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Hogarth judge

December 2016

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Suppliants and supplicants?

Etymologically and notionally, both *suppliants* and *supplicants* are making impassioned and formal pleas for aid from positions of deep humility.

At least to my ear, though, there is a clear distinction between the two, and the words are not redundant to each other. A supplicant craves mercy from the angered, typically from the majesty he has offended, usually a deity or king. A suppliant craves asylum, from the weak to the strong, often from a third party: the suppliant seeks to be defended from a pursuing enemy. A supplicant throws herself at the feet of her foe; a suppliant, at the feet of a champion whom she hopes will defend her.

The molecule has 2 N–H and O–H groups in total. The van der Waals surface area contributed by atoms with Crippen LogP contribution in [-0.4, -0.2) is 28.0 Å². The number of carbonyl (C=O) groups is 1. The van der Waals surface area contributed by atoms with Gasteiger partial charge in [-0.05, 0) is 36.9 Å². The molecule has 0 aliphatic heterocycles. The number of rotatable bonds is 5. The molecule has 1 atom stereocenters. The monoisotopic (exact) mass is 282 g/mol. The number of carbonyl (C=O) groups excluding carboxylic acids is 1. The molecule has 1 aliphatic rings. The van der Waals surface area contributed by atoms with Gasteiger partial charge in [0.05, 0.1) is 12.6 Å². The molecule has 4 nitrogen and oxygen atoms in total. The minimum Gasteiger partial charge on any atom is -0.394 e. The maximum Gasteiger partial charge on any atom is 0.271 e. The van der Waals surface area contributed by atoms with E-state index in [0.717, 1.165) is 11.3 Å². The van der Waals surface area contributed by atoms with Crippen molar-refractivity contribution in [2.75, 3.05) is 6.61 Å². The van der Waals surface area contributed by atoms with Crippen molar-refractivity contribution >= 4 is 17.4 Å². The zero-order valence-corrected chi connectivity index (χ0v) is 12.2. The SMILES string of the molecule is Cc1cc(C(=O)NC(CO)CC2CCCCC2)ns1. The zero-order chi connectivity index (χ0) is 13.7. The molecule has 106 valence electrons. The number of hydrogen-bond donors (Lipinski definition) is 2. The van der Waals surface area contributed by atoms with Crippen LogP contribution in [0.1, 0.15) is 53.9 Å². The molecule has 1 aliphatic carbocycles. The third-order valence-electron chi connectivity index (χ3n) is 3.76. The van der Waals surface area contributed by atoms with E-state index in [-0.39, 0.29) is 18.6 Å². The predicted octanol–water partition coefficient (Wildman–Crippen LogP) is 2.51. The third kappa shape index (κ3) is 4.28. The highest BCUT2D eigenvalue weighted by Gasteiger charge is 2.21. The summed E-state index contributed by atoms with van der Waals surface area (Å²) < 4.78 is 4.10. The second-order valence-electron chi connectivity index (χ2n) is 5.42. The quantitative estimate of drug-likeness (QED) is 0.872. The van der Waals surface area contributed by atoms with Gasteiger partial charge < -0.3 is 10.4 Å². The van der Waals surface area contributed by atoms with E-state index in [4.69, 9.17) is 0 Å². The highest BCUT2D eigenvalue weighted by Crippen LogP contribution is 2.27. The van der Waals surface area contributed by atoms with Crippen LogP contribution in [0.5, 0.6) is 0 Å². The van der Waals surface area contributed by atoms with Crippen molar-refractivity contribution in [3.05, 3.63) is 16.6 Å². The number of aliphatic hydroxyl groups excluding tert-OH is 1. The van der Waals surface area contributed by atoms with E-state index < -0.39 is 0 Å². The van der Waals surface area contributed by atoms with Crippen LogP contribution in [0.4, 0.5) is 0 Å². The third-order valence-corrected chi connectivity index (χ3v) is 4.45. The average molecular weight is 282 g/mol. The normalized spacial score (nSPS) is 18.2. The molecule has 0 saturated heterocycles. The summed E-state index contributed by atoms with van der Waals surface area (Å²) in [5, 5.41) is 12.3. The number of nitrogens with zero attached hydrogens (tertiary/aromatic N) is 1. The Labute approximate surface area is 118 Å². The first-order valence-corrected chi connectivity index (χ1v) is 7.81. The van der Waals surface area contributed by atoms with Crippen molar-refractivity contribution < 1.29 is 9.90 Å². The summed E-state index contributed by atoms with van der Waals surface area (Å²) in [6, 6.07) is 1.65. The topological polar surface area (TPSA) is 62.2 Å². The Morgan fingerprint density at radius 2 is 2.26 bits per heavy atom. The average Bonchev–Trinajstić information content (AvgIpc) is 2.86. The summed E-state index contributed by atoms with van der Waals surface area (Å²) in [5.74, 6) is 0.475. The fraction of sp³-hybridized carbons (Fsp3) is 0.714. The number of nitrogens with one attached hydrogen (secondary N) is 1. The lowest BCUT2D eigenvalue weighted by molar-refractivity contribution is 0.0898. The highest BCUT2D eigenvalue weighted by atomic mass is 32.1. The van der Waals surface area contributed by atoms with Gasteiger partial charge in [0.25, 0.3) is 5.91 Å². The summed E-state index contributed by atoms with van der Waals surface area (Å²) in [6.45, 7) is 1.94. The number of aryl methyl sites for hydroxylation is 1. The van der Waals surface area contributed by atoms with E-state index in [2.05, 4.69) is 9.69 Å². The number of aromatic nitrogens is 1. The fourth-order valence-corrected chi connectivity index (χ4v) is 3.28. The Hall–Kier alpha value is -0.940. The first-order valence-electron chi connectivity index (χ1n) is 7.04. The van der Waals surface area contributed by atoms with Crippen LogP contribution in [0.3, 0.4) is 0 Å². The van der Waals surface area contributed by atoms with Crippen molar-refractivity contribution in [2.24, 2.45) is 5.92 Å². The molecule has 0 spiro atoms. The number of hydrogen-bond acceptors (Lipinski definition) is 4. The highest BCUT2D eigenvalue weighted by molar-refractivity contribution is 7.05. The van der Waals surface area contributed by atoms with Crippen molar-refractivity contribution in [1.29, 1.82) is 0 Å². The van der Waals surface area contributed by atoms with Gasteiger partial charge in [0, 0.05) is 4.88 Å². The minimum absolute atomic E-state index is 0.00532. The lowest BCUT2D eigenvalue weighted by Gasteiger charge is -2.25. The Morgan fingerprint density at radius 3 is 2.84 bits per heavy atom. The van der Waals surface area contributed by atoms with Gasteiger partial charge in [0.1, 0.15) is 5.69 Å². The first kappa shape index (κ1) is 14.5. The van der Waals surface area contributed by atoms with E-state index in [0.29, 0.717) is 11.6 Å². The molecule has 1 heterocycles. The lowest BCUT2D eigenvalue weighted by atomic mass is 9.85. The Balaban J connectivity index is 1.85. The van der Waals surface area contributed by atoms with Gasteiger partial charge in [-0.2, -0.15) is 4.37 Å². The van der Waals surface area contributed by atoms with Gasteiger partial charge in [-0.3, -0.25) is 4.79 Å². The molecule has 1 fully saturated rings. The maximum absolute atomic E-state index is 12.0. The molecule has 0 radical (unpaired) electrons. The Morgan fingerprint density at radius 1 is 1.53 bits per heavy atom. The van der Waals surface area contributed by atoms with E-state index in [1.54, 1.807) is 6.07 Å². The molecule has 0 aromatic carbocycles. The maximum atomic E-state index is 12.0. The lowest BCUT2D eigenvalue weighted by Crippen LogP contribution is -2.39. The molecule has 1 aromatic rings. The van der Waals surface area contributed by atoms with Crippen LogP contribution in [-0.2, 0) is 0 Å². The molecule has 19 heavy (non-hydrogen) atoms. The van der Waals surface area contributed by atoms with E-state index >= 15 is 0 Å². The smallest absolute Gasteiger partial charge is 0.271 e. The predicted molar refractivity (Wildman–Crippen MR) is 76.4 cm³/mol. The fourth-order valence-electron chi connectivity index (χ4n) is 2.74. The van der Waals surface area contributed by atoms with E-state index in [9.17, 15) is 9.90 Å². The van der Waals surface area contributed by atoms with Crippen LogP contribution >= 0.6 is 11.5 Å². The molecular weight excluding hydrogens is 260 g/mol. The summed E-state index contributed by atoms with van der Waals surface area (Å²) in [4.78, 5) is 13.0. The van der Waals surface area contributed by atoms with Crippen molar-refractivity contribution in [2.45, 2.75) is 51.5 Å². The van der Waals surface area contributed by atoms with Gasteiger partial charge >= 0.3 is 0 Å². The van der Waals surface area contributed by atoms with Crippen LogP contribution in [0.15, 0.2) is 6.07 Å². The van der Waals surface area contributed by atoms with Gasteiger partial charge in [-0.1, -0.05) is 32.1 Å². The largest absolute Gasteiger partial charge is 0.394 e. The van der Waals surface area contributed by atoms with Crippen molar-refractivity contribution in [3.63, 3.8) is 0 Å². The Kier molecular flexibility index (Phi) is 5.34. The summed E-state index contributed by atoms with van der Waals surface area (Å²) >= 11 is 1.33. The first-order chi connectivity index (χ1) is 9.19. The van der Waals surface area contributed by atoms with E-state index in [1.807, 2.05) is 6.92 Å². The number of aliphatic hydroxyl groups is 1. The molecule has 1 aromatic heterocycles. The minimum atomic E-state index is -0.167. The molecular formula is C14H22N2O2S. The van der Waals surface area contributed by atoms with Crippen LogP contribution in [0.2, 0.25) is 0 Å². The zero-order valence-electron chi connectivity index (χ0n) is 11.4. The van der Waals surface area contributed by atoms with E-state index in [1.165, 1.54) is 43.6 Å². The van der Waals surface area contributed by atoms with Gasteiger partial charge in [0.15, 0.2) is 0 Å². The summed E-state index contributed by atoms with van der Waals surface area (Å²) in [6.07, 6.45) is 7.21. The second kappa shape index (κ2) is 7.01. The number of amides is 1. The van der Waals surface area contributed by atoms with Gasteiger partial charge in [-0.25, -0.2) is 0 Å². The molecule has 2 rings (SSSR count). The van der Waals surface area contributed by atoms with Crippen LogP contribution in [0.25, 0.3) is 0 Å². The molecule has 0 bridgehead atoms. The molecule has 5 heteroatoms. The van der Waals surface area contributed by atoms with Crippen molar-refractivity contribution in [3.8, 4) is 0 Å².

So supplicate seems the wrong verb for what a suppliant does. So what's the right verb? Or have I imagined the alleged distinction between suppliants and supplicants?

Comments

according to my etymology dictionary, the verb for suppliant is supplicare
Supplicare would be the Latin root at the bottom of it, yes. The two verbs are etymological twins.